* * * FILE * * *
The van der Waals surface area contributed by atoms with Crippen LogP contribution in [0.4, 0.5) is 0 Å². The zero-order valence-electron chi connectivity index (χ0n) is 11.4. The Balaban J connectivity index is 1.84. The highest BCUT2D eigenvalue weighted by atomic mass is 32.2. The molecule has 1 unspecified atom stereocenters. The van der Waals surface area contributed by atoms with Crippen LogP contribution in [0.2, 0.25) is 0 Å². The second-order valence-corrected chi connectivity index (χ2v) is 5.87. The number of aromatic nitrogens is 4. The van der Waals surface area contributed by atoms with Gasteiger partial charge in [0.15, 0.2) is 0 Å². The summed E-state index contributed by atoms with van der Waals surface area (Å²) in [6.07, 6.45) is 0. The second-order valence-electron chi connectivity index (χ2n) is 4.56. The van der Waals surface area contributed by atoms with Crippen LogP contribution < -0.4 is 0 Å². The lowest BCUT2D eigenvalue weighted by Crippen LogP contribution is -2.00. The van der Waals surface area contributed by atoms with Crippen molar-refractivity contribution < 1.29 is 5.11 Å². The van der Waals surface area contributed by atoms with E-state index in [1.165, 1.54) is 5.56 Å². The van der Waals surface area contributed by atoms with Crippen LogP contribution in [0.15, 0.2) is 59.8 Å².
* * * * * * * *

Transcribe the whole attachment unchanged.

The van der Waals surface area contributed by atoms with Crippen LogP contribution in [0.4, 0.5) is 0 Å². The zero-order valence-electron chi connectivity index (χ0n) is 11.4. The Balaban J connectivity index is 1.84. The highest BCUT2D eigenvalue weighted by atomic mass is 32.2. The molecule has 1 unspecified atom stereocenters. The van der Waals surface area contributed by atoms with Crippen LogP contribution in [0.2, 0.25) is 0 Å². The second-order valence-corrected chi connectivity index (χ2v) is 5.87. The number of aromatic nitrogens is 4. The van der Waals surface area contributed by atoms with Gasteiger partial charge in [0.15, 0.2) is 0 Å². The summed E-state index contributed by atoms with van der Waals surface area (Å²) in [6.07, 6.45) is 0. The second-order valence-electron chi connectivity index (χ2n) is 4.56. The van der Waals surface area contributed by atoms with Crippen LogP contribution < -0.4 is 0 Å². The lowest BCUT2D eigenvalue weighted by Crippen LogP contribution is -2.00. The van der Waals surface area contributed by atoms with Crippen molar-refractivity contribution < 1.29 is 5.11 Å². The van der Waals surface area contributed by atoms with E-state index in [1.165, 1.54) is 5.56 Å². The van der Waals surface area contributed by atoms with Crippen LogP contribution in [0.15, 0.2) is 59.8 Å².